As a parent, scientist, and citizen, the past three years have been challenging in many ways, mainly because of the confusing and unreliable data on which public information and political decision-making were based. The societal pressure for anyone raising doubts about the public narrative1 and the perceived fast and loose labeling of dissenting voices as conspiracy theorists with right-wing ties has been taxing and worrisome.
“We are sincerely grateful to scholars who give their time to peer-review articles submitted to MDPI journals. Rigorous peer-review is the corner-stone of high quality academic publishing.”
— The MDPI editorial team.
MDPI is a open access publishing power house with 390 published journals which get listed by Web of Science and Scopus. The company is officially based in Switzerland with offices in Serbia and China. It used to be listed as a predatory journal, but was removed in 2015 on appeal. I personally had my doubt about this outfit and want to recall an experience that seemed to solidify my concerns.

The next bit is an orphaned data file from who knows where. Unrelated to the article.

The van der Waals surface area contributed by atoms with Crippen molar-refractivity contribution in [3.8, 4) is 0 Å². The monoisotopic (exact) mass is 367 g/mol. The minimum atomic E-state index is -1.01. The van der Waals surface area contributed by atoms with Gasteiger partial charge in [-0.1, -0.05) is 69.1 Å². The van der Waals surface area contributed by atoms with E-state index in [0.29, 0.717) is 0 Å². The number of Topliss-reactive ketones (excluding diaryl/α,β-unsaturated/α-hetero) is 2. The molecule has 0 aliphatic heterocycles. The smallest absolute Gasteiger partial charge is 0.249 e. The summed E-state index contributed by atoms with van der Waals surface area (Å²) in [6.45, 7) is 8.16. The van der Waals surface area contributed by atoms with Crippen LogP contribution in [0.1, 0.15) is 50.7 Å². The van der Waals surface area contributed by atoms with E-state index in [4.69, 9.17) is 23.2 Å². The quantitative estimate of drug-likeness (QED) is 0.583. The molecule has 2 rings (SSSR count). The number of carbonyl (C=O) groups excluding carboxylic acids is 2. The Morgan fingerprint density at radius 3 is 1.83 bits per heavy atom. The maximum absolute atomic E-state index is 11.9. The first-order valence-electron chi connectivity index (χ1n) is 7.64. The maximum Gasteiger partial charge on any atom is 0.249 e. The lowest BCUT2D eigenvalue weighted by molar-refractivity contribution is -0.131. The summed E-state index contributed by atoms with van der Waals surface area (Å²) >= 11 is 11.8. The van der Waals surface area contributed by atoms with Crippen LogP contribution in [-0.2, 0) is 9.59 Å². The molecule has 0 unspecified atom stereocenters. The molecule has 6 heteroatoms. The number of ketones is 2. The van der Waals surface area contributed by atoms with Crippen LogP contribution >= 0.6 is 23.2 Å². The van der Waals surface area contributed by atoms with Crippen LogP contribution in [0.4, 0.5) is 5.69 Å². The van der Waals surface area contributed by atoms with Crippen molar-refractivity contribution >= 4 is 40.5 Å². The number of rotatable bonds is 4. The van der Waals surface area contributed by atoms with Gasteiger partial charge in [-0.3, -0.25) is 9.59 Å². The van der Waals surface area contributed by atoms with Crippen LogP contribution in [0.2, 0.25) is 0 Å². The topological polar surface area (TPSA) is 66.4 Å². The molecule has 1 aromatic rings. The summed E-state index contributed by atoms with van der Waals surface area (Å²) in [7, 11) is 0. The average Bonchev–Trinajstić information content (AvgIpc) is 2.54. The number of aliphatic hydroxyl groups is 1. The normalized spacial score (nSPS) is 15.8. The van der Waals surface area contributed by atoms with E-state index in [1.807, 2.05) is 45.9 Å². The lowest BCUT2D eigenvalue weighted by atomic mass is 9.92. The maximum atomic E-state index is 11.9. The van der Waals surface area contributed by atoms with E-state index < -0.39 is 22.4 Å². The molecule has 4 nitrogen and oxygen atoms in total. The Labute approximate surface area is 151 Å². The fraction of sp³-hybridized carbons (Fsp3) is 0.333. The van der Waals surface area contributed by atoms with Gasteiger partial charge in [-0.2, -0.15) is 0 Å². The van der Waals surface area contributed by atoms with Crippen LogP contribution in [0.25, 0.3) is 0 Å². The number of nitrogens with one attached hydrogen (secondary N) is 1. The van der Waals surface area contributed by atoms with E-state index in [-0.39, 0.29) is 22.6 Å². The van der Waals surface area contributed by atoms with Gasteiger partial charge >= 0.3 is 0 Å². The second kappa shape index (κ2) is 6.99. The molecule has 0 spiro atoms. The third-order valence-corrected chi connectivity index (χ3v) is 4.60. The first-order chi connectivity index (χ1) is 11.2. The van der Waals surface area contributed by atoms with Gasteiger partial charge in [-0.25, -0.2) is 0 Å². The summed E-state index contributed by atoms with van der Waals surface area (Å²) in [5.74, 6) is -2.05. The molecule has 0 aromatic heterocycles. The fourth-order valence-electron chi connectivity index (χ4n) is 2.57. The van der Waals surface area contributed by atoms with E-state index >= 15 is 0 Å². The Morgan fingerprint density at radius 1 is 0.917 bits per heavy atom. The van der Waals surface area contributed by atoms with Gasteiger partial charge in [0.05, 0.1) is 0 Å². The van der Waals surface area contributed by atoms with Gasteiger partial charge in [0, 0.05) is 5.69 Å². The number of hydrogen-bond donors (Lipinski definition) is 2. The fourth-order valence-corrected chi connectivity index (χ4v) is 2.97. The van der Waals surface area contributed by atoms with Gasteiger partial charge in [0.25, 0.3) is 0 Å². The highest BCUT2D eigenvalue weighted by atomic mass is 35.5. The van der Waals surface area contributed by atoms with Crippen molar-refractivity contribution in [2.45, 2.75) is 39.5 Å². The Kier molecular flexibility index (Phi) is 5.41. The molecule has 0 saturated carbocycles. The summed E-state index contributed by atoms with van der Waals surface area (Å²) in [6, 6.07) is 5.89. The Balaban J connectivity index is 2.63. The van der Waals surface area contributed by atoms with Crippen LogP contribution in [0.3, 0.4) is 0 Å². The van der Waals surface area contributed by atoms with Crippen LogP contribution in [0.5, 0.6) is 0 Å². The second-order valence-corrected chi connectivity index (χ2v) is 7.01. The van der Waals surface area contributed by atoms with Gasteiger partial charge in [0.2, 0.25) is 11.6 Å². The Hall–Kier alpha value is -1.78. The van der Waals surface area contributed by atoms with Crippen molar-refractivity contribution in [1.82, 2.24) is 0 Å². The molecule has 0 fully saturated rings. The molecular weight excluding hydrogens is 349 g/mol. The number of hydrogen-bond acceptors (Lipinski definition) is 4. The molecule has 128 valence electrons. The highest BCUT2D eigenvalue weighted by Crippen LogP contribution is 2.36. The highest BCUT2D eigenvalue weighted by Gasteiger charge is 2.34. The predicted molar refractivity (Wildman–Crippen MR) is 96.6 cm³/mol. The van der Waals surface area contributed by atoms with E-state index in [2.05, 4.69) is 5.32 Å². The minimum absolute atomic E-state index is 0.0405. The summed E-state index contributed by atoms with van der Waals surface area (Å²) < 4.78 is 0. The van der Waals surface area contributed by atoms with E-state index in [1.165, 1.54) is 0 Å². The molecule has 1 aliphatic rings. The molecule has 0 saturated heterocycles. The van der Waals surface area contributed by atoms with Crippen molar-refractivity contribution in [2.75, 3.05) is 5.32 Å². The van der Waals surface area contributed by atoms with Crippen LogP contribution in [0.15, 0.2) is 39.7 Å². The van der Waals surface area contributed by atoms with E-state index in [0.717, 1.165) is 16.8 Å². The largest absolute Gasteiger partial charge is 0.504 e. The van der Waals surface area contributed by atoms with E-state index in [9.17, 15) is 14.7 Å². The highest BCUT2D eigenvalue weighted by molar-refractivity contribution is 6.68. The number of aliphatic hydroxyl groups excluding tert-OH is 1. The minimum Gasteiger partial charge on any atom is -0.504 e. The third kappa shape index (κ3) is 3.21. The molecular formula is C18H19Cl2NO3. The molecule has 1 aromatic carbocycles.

Most of the editorial rejections we received were rather generic – not interested to our (unspecified) audience or not in the scope of the respective journal. However, the editors of the Journal of Experimental Biology did suprise us by disqualifying our work for questionable reasons. We expressed this surprise in a letter to the journal’s leadership and were quite surprised by the response.
The “International Centre for Mechanical Sciences” in Udine (Italy) is a result of European integration after WWII and was setup to bring together mechanists from all over the world. The center offers summer schools regularly and I had the pleasure to attend the 27th CISM-IUTAM Summer School on “Sports Physics and Technology”.
Initially submitted on Nov. 16th 2021, rejected by 11 editors, our paper has finally been accepted for publication after one round of reviews on Oct. 23rd, 2022. It has been a long ride I will be sharing some insights in upcoming posts. Currently we are busy to accomodate all editorial requests and edit the proofs we have gotten two days ago.
It seems like we might be getting some public attention – the tentative publication date is Dec. 1st. Above is a little video that visualizes parts of our approach.